Saturday, May 25, 2013

Thanks to Google, I spent the day in London—without leaving my office.

Author having coffee atop St. Paul's Cathedral in London
In my Bookmobile Book 4, the vengeance squad goes to England looking for the man who stole Liz's bookmobile fund. Chris goes over first to visit Angela, but he's joined soon by the rest of the group.
The first day in London, I wanted Angela to show Chris around some and keep him awake so he could adjust his inner clock to London time. I decided on a bus ride from her flat near Victoria Station to St. Paul's Cathedral because I had done that once myself, for the same reason.
To make the trip more interesting, I wanted to point out the sights along the way. That's the reason I needed help from Google. I plotted a trip using Google Maps from Angela's flat to the church. Then, as I viewed the route, I switched to the photo view and looked for interesting landmarks along the way. Big Ben, London Eye, etc. But, I also saw other bits of information that might be interesting. Lots of black cabs, for example. Cars and busses driving down the wrong side of the road. Red double-decker buses everywhere.
Here's the scene that resulted. Keep in mind this is a first draft and it may change before the book is finished, or it may be totally deleted by my editor.
Scene 15:Scene 15:Scene 15:I closed Skype. "Is it time to go to bed yet?"
Angela looked at me like I was crazy.
"To sleep. I've been up all night."
"Didn't you sleep on the plane?"
"I may have. I guess I did some, but I feel so tired."
"That's jet lag. The best way to get past it is get on schedule here. You can imagine how much I travel so I know what works."
"Okay, but I need to get up and walk or something. That sofa of yours is looking good."
"How about a quick tour of the city? This is your first time here, right?"
I stood to keep from falling asleep at the desk. "Yes, but I'm in no condition for a tour. How about tomorrow?"
"I'm not talking about a long tour. Just a ride on a double-decker bus to keep you from falling asleep. We'll have a late lunch, grab some coffee to keep you awake, and see a few sights."
"And then I can go to bed?"
She laughed. "Yes. You can go to sleep early if you like. But not before eight."
"Good. Have you made plans for tomorrow?"
"Yes. I'll show you more of London. We're meeting Andrew in the pub downstairs for an authentic English meal."
"Andrew is coming here?" Andrew was Sarah's brother who had initially blamed me for letting her get killed. He apologized later after he learned the whole story. I hadn't talked to him again after that.
"He's not coming here. He lives in London."
"What does he want?" I remembered him talking about his contacts in London. Maybe he could help find Virgil. Or, was he talking about Angela?
"Nothing that I'm aware of. I told him you'd be here and he said he wanted to see you."
"By the way, he's a banker. I doubt if he knows how to break into accounts online as fast as you do, but he may be able to offer a few, how shall we say, more legitimate connections to banks and bankers."
"I'll keep that in mind. It'll be good to see him. Thanks for setting it up." Remembering my last encounter with Andrew caused me to think about Sarah. I never wanted to forget her, but I didn't know what Angela would think if she knew what was on my mind.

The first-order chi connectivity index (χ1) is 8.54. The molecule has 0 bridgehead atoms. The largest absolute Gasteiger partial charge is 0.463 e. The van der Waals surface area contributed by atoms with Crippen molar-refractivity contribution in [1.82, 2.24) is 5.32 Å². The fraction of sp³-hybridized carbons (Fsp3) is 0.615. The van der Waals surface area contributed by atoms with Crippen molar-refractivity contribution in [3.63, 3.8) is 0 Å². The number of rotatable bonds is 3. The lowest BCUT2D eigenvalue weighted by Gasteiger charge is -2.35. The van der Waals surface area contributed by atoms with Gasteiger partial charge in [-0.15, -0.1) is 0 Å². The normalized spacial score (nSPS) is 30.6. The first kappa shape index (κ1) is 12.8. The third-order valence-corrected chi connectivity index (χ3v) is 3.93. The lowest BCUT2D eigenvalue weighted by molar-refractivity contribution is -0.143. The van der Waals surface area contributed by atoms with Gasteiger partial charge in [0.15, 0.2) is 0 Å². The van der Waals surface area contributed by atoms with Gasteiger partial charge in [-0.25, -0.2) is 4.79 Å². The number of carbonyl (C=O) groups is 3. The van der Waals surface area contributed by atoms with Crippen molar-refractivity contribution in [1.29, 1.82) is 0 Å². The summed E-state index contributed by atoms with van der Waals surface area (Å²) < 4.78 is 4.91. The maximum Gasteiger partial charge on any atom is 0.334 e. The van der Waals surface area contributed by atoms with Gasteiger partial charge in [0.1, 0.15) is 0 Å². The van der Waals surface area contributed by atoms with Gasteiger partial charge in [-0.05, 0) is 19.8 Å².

We climbed aboard the first red double-decker that came by on Victoria Street across from the building where Angela lived. She took care of my fare and we found seats on the upper deck, I got the window seat. It was cold outside, but not unbearable. I saw a sign that showed the temperature to be three degrees Celsius or thirty-eight Fahrenheit.
I trusted she knew best, but I longed for sleep. The heated bus made it harder to keep my eyes open. I took off my coat and held in my lap.
"I know you're drowsy," she said, "so let me tell you about where we are. Maybe that will help you stay awake."
I leaned my head against the glass, hoping its coolness would spark my attention. "Okay. But, first tell me why everyone is driving on the wrong side of the road."
"What do you mean? The Americans are the ones who drive on the wrong side."
"Hey. There's Scotland Yard." I pointed to a building we were passing with a sign identifying it. "Is that where you work?"
"I don't work for Scotland Yard. You know that. They're like your city police. I'm more like your CIA."
"So where's your office?"
"We'll it's not marked like Scotland Yard."
"Is it near here?"
"We have many different locations."
"You're not going to tell me, are you?"
I stared out the window and counted black cabs for a while and then saw a maroon-colored one. The people of the street all walked with purpose as if going somewhere important even though it was a holiday.
"There's Big Ben!" I said.
"Right. Or, the houses of parliament."
"Oh, and there's that new Ferris wheel I saw on the news. It's huge."
"It's called the London Eye," she said.
The bus turned left before the bridge that would have crossed the River Thames and taken us to the side where the London Eye was. We followed the water line and I saw boats on the river, mostly large ones that looked as if they might be small restaurants. A few people walked along the tree-covered walkway between the street where we were and the water. There was another sidewalk beyond a wall closer to the river. I imagined the area would be full of tourists during warmer times of the year.
We passed a tall, slender monument of some type that came to a point on top. "What's that?" I asked, pointing back to where it stood between us and the river.
"That's called the Cleopatra's Needle. It's an Egyptian obelisk. There's one like it in New York City and a similar one in Paris."
We continued along the river for a ways.
"That's the Waterloo Bridge we're coming to. Someday we'll look at a map and I'll show you all the bridges that cross over the Thames."
As we approached the underpass I looked up and saw three red double-decker buses crossing the bridge.
Just as we turned left off the road that paralleled the river, Angela pointed. "That's Blackfriar Station."